It’s normal for some technicians to have job assignments at stores that are far distances from each other. To help prevent breakdowns, check that your vehicle’s battery has maximum power. According to Firestone Complete Auto Care, a vehicle battery can lose about 35% of its strength at 32°F and can lose up to 60% at 0°F. With your FM company’s support, you should make sure your vehicle has a strong battery and make any repairs or replacements at the beginning of Winter, before the busy season picks up. To maintain battery health and power, try charging the battery to its fullest power before getting on the road. Keeping a battery charger or voltage tester in the vehicle can help keep track of battery health and prevent any accidental breakdowns related to dead or damaged batteries.
Stay Prepared – and Warm!
The most important thing for any driver to remember throughout Winter is to always stay prepared! In addition to the above, make sure that vehicles have plenty of coolants, engine oil, and other fluids to help keep vehicles functioning and warm. Prepare for dips in weather by keeping thick coats and blankets on hand in vehicles to offer an extra layer of warmth. At City, we recommend our technicians add personal protection in the case of extreme weather, such as thermal undergarments (and/or additional layers of clothing), insulated work gloves, beanie hats and/or earmuffs/covers, and thermal, wool or heavy crew socks and work boots. City also provides thermal work jackets for technicians to wear over their uniforms to help keep them protected while on the job.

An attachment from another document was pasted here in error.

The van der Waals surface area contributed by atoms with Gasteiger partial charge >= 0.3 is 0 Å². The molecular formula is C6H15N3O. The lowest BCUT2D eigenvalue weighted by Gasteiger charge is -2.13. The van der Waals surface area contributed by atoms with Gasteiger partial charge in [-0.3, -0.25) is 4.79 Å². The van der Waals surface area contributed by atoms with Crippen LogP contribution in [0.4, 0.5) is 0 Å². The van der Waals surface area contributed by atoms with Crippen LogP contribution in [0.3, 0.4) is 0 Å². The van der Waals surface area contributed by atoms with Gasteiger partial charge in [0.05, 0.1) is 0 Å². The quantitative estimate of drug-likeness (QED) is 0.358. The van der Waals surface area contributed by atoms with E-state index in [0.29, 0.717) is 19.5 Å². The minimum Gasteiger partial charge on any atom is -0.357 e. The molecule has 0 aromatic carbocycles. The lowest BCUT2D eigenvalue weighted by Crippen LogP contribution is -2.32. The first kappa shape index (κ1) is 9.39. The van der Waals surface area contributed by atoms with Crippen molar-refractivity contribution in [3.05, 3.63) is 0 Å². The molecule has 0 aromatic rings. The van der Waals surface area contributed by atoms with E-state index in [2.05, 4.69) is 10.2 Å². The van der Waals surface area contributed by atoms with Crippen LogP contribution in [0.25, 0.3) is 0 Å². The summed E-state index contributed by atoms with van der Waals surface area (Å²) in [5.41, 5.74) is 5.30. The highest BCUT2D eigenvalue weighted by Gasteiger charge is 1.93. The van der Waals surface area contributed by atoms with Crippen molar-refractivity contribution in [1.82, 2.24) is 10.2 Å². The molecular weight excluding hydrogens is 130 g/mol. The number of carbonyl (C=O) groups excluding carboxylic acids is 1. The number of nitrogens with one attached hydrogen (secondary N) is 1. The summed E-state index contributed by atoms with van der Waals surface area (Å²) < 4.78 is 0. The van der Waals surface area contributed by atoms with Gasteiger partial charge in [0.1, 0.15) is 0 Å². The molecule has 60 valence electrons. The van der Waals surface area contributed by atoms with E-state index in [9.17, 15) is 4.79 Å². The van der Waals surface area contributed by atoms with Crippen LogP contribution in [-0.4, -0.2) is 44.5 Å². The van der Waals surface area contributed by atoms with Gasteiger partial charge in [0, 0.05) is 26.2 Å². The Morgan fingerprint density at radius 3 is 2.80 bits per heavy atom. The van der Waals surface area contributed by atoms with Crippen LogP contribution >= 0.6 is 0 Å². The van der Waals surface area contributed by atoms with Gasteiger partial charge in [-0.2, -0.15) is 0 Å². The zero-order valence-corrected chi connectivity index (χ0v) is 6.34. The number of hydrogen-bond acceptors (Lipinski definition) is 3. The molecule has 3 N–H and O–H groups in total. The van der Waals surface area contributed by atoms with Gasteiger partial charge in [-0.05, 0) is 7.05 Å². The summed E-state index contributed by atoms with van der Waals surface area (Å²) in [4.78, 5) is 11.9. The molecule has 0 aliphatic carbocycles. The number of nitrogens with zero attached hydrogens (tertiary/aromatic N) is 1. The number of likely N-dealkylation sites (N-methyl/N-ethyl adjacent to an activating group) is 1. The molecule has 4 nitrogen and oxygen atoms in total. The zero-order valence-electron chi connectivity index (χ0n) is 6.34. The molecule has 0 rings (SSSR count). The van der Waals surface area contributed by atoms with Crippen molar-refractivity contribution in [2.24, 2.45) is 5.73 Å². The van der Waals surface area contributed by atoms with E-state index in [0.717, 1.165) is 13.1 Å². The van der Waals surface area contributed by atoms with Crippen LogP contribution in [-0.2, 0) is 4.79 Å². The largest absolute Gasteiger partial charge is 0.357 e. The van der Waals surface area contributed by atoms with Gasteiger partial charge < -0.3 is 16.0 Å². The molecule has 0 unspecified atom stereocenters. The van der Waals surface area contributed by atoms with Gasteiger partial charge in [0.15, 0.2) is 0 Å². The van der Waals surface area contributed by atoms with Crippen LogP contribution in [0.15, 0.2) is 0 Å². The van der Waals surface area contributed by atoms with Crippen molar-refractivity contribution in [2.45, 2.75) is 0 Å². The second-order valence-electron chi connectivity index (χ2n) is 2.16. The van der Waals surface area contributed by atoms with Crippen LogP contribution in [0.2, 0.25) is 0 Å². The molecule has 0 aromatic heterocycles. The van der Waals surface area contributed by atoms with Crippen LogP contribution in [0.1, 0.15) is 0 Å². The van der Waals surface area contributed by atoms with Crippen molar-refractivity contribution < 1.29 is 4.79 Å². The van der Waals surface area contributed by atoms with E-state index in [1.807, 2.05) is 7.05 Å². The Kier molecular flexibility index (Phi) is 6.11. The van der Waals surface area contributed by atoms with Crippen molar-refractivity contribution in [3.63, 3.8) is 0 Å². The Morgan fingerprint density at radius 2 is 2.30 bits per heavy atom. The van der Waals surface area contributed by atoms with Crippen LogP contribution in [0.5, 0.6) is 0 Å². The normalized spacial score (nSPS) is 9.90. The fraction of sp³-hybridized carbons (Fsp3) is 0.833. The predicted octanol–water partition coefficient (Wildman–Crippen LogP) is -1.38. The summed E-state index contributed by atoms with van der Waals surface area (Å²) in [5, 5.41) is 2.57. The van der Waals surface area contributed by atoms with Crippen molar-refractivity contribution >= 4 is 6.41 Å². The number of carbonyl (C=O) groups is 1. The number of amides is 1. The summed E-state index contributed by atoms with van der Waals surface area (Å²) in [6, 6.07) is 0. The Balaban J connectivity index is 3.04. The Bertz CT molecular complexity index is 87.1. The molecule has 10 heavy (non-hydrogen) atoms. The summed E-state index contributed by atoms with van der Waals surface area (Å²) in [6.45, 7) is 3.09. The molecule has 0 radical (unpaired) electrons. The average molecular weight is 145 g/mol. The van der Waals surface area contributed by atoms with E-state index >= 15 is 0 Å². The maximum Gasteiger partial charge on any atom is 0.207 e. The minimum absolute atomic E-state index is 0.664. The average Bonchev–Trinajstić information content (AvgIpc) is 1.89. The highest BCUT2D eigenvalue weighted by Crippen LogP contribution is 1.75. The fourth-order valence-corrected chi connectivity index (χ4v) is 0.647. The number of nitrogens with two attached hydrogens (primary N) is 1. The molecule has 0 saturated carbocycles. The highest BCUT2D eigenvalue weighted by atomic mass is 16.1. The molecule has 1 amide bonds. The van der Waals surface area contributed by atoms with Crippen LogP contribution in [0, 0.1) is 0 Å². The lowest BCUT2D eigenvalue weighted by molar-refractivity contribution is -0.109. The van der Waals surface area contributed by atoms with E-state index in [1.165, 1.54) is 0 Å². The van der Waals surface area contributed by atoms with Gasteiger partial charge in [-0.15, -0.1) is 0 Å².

Smart tip: Keep an emergency kit in your vehicles including items like bottles of water, blankets, jumper cables, road flares, portable chargers, food, gloves and hats that could be used in case of emergencies.
While Winter means something different for everyone depending on what part of the US (or world!) you live in, it’s always important to be prepared. At City, our first priority is that our teams arrive home in the same shape that they left for work each day. That’s why we provide our field teams with fully furnished vehicles with storage compartments, drop-down ladder racks, fuel and maintenance cards, and many more tools to ensure their safety and success. Along with regular vehicle maintenance and an annual safety brief, City technicians in regions with snow and sleet are also equipped with snow chains and snow tires.
It is very important that technicians inspect and prepare their vehicles for the winter, because having a proactive approach to driving in dangerous weather can save you from reacting to an accident when road conditions change.Montel Walcott, CBES Safety Manager
Montel Walcott, City Building and Engineering Services’ (CBES) Safety Manager, helps technicians to navigate dangerous driving conditions with safety briefs and training prior to the Winter season. “It is very important that technicians inspect and prepare their vehicles for the winter, because having a proactive approach to driving in dangerous weather can save you from reacting to an accident when road conditions change,” he shares. “The main thing I tell techs to remember is that the number one rule when driving in icy conditions is to simply reduce your speed and increase your breaking distance.”